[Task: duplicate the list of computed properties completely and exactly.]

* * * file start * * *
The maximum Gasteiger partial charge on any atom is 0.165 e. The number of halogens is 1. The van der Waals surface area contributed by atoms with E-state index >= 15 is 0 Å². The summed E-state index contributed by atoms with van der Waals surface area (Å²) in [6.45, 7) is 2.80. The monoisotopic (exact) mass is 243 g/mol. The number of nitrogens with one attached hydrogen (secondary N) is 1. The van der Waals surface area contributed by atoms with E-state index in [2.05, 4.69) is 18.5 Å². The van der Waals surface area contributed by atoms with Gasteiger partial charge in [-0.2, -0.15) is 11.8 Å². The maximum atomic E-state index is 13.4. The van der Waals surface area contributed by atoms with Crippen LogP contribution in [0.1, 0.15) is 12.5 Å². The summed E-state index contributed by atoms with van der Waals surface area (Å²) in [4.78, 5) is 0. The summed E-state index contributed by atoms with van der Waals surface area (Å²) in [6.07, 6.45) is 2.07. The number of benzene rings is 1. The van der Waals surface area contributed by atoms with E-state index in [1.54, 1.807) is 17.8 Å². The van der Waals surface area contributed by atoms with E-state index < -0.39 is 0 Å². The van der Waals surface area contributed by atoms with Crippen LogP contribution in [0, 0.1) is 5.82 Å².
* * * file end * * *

The maximum Gasteiger partial charge on any atom is 0.165 e. The number of halogens is 1. The van der Waals surface area contributed by atoms with E-state index >= 15 is 0 Å². The summed E-state index contributed by atoms with van der Waals surface area (Å²) in [6.45, 7) is 2.80. The monoisotopic (exact) mass is 243 g/mol. The number of nitrogens with one attached hydrogen (secondary N) is 1. The van der Waals surface area contributed by atoms with E-state index in [2.05, 4.69) is 18.5 Å². The van der Waals surface area contributed by atoms with Gasteiger partial charge in [-0.2, -0.15) is 11.8 Å². The maximum atomic E-state index is 13.4. The van der Waals surface area contributed by atoms with Crippen LogP contribution in [0.1, 0.15) is 12.5 Å². The summed E-state index contributed by atoms with van der Waals surface area (Å²) in [4.78, 5) is 0. The summed E-state index contributed by atoms with van der Waals surface area (Å²) in [6.07, 6.45) is 2.07. The number of benzene rings is 1. The van der Waals surface area contributed by atoms with E-state index in [1.54, 1.807) is 17.8 Å². The van der Waals surface area contributed by atoms with E-state index < -0.39 is 0 Å². The van der Waals surface area contributed by atoms with Crippen LogP contribution in [0, 0.1) is 5.82 Å².